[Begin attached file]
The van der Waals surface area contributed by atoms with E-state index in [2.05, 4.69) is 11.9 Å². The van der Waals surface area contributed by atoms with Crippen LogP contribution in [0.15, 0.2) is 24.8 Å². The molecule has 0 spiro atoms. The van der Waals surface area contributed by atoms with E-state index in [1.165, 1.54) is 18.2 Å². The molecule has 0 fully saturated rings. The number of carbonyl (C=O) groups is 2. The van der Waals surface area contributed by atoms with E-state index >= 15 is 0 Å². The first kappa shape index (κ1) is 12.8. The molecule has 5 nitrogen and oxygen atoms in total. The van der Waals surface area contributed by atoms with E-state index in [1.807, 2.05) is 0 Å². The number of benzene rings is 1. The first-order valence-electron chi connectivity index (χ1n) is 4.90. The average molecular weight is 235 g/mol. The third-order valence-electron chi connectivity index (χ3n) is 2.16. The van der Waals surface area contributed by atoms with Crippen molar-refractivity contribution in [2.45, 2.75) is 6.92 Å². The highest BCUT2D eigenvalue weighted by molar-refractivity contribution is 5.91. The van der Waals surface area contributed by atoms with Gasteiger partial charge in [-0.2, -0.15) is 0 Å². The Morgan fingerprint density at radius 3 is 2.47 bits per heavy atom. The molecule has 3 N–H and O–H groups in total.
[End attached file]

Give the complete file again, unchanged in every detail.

The van der Waals surface area contributed by atoms with E-state index in [2.05, 4.69) is 11.9 Å². The van der Waals surface area contributed by atoms with Crippen LogP contribution in [0.15, 0.2) is 24.8 Å². The molecule has 0 spiro atoms. The van der Waals surface area contributed by atoms with E-state index in [1.165, 1.54) is 18.2 Å². The molecule has 0 fully saturated rings. The number of carbonyl (C=O) groups is 2. The van der Waals surface area contributed by atoms with E-state index >= 15 is 0 Å². The first kappa shape index (κ1) is 12.8. The molecule has 5 nitrogen and oxygen atoms in total. The van der Waals surface area contributed by atoms with E-state index in [1.807, 2.05) is 0 Å². The number of benzene rings is 1. The first-order valence-electron chi connectivity index (χ1n) is 4.90. The average molecular weight is 235 g/mol. The third-order valence-electron chi connectivity index (χ3n) is 2.16. The van der Waals surface area contributed by atoms with Crippen molar-refractivity contribution in [2.45, 2.75) is 6.92 Å². The highest BCUT2D eigenvalue weighted by molar-refractivity contribution is 5.91. The van der Waals surface area contributed by atoms with Gasteiger partial charge in [-0.2, -0.15) is 0 Å². The Morgan fingerprint density at radius 3 is 2.47 bits per heavy atom. The molecule has 3 N–H and O–H groups in total.